The fuzz is one of the Atreides' best and baddest features. It's always present in some form, even at the lowest fuzz levels. And it's truly menacing—particularly when you add a heap of high-end sizzle from the bright slider. It's capable of surprising sustain, depending on where you play a given note on the fretboard (the 5th and 6th strings are especially resonant, particularly around the 1st through 5th frets), though even the longest-sustaining notes will shut down abruptly in the fashion of a gated fuzz. I found that low-output single-coil pickups generated the smoothest fuzz, while fatter humbuckers tend to make the output more sputtery. The Atreides may be a touch too unpredictable to be a frontline, go-too fuzz for a traditional player. But its ability to communicate string and overtone detail makes it capable of covering many such duties, if you're further out on the freak spectrum.
The Atreides' envelope is less intuitive than the other functions. And the envelope sensitivity control in particular can feel vague if you leave your guitar volume wide open. These limits in envelope sensitivity are a tradeoff for the mammoth quantities of gain on tap—largely because high gain tends to reduce a filter sensitivity pot's range. But I don't think I would trade the savagery of the Atreides' fuzz for a little extra sensitivity in the envelope, and it's still very responsive to guitar volume attenuation. A little less gas from your guitar makes the output tighter and more focused, with fewer glitchy, splatty overtones. At these settings the pedal produces punchy, concise tones that are great for staccato picking or funky bass lines. Classic, vowel-y envelope sounds can also be found at these settings, though single-coils seem to generate them most easily.
The Atreides' tones range from arresting and unusual to downright deviant, but its sensitive, well-considered, and smartly designed features make the pedal surprisingly varied and forgiving. While the Atreides welcomes and rewards a chaotic approach to tone shaping, you can still craft precise tones with practice. The big variable in the Atreides' performance envelope is the interactivity among controls, because one little shift in, say, the sub, can totally change the way the fuzz relates with the phase.
Humbuckers and higher-output pickups, too, can change those relationships. And at times, these sensitivities can leave you longing for a preset option. On the other hand, the presence of digital control would have probably elevated the Atreides' price well beyond the $200 threshold. Given how many wild and wooly sounds you get for $199, we'd argue that Way Huge settled on a cost/performance sweet spot.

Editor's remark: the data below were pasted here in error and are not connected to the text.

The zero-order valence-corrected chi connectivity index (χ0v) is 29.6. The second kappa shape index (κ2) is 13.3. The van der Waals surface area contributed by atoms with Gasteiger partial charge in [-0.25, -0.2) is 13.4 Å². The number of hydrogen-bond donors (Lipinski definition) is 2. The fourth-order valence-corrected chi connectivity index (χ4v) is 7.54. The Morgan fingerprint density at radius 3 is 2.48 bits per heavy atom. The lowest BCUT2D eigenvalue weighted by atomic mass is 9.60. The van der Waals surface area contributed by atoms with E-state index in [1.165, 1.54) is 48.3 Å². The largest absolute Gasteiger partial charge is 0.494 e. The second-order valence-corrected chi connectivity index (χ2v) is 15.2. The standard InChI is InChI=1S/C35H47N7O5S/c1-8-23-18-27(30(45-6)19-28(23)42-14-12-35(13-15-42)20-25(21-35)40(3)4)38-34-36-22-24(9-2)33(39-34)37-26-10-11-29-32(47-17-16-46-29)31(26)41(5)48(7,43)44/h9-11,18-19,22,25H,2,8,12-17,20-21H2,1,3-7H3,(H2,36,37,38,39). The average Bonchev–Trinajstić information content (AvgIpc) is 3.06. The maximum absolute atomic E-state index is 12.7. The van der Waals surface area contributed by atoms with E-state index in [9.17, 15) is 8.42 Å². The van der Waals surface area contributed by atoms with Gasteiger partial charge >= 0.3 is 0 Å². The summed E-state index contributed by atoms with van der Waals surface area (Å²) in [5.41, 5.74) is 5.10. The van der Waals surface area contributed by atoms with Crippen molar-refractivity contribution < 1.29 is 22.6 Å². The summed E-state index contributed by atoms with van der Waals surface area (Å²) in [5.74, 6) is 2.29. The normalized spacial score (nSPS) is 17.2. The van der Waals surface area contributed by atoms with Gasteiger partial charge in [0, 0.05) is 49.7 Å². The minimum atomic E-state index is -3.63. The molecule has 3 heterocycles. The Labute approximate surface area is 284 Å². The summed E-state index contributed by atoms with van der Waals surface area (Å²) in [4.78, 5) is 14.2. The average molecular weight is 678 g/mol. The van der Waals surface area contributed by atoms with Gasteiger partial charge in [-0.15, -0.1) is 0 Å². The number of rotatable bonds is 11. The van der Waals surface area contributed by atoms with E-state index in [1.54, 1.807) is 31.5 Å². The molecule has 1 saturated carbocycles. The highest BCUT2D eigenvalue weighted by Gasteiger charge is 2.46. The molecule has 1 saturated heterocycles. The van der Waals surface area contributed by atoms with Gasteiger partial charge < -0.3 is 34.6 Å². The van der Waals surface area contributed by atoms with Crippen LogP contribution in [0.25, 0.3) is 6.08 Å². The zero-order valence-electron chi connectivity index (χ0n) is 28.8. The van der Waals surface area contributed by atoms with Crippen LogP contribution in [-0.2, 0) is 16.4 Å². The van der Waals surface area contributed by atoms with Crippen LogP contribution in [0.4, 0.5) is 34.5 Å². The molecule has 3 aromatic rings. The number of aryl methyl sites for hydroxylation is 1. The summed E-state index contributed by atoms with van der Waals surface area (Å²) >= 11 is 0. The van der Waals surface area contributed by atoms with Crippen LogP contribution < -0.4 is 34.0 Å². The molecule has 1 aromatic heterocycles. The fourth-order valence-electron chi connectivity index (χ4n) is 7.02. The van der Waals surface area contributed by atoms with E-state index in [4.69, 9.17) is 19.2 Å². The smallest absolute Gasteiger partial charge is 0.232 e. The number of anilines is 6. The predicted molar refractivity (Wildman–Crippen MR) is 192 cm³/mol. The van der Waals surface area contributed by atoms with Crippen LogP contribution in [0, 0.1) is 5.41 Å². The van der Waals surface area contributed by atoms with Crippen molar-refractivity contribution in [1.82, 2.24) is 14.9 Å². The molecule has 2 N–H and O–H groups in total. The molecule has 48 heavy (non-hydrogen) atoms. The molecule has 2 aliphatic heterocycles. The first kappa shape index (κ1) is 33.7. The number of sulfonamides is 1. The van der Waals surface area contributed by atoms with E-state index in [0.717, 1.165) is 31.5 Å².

The Big Muff maniacs chase the holy mid-'70s Ram’s Head circuit to awesome ends.
Classic fuzz-pedal chaos meets modern tone shaping.
Authentic vintage Super-Fuzz tones with slightly more control. Fair price.
Hard to determine precise knob position.
Ease of Use:
If you’re a rabid Who fan, you probably wanted a Shin-Ei/Univox Super-Fuzz before you ever knew what a Super-Fuzz was. But even if Live at Leeds hadn’t made the sound of the Super-Fuzz an obsession for aspiring Townshends, it’s sheer wickedness and massive speaker-shredding octave fuzz would have driven circuit heads to re-create it. JHS has made a Super-Fuzz of their own called the Supreme, as part of their Legends of Fuzz series, and it manages to sound authentic and add a midrange boost switch that extends the device’s versatility in more straightforward fuzz settings.
While I don’t have a vintage Super-Fuzz for comparison, I A/B’d the JHS against a Wattson clone that is a proven dead-ringer for a friend’s blue-and-orange vintage model. In general, the JHS pulls off the high-wire feat of making the Supreme sound and feel a touch more controlled without sacrificing the buzz-saw aggression of the basic fuzz or the hectic, seat-of-the-pants thrill of the octave-up mode. Some of this extra civility is thanks to the Supreme’s more compressed voice. For anyone who’s ever used a vintage Super-Fuzz at volume and knows how wildly compressed it can sound, that might be a frightening concept. But the Supreme’s slight, intrinsic compression doesn’t squash dynamics. Instead it imparts a touch of harmonic equilibrium that keeps the pedal feeling responsive and sounding fantastically ferocious.
Test Gear: Guild X-175, DeArmond JetStar, ’68 Fender Bassman, Marshall 1987x